Brexit will undoubtedly bring long-term systemic changes to the UK economy, politics and society, and there continues to be uncertainty about how leaving the EU might affect the lives of the UK’s inhabitants. It is a daunting thought that a government document outlining “reasonable worst-case assumptions” in the event of such a no-deal Brexit, has warned of rising food and fuel prices, disruption to medicine supplies and public disorder.

The UK would have to apply tariffs and quotas to goods coming into the country from the EU and the EU would apply its “third- country” tariffs and quotas to the UK. That means the UK would be hit by big taxes when it tried to sell products to the EU market. The bloc’s average WTO tariffs are 11.1% for agricultural goods, 15.7% for animal products and 35.4% for dairy. The prospect of a trade deal between the UK and the EU in time for the end of the transition period is becoming increasingly unlikely following a stalemate between negotiators. Government sources now believe that no such trade deal will come to fruition and the UK will begin trading on the WTO come midnight on 31 December.

The concern seems to be that the economic costs of abruptly withdrawing from the European Union without a trade deal might be buried by Boris Johnson beneath the damage wreaked by the Coronavirus. Can this strategy be reversed and normality maintained since it goes without saying that vulnerable groups will be affected?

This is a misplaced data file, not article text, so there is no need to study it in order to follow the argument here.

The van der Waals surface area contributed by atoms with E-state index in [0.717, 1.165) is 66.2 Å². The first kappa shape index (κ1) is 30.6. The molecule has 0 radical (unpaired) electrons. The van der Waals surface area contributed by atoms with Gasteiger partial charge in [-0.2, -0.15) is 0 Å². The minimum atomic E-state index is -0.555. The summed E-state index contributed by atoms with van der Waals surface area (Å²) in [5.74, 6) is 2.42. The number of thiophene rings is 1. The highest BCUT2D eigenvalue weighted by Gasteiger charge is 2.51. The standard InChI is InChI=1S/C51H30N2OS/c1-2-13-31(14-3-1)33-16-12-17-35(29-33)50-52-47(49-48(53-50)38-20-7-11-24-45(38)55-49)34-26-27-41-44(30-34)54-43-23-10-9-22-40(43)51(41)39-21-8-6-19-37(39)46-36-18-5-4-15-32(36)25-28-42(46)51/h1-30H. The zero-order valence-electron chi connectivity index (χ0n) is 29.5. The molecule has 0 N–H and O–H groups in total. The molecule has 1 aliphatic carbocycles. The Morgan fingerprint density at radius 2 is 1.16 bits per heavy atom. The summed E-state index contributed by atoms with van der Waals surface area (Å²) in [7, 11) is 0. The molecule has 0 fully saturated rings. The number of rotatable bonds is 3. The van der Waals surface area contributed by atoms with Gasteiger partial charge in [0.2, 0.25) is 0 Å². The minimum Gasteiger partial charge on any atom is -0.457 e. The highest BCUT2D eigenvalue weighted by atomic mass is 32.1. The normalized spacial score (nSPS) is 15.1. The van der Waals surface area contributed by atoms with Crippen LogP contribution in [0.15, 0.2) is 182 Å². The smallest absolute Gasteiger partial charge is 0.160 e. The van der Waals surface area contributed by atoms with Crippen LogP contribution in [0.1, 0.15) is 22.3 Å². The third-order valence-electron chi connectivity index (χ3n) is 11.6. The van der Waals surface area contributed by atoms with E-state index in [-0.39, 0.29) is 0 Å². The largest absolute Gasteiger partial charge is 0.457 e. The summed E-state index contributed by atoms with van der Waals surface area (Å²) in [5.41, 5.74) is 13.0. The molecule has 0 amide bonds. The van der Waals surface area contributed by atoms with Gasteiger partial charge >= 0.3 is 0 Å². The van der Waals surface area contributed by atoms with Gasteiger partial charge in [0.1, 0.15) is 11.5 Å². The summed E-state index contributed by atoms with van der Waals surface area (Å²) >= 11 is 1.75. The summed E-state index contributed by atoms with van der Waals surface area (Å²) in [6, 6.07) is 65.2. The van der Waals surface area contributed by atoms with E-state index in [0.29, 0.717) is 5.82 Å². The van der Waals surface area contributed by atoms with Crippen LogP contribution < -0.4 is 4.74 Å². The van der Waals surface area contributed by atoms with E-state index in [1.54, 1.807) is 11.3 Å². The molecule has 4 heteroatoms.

Undoubtedly, there will be unintended consequences. The poisoned cocktail of Brexit and the Coronavirus in the UK will probably badly affect the lower working classes and the disadvantaged, albeit to a different extent. Indeed, Brexit without a trade deal is likely to exacerbate some of the deleterious effects of the virus. It can be argued that leaving the EU without a deal will make it more difficult to fight the pandemic.

The UK left the EU at the end of January and is now being excluded from EU decision-making and any collective support packages, for instance, the EU’s Coronavirus Response Investment Initiative on the pandemic. The British government has stated that it does not plan to take the option to extend the transition period by up to two years. One cannot but lament the loss of some EU nationals working in the health and social care sector since Brexit, at a time when they are most needed. Readers may ask why is there so much fuss about the UK leaving without a deal?

For a start, the consequences of an economic divorce will most probably leave some disadvantaged people with less financial and social resilience, therefore more vulnerable to both Brexit and the Coronavirus. The European Union’s chief negotiator Barnier said progress in four areas of discussion had been “disappointing” while a British statement said, “limited progress was made in bridging the gaps between us and the EU”.  One can never be fooled that having four months till the end of the year is sufficient time to reach a trade deal on complex issues which took over 40 years in the making.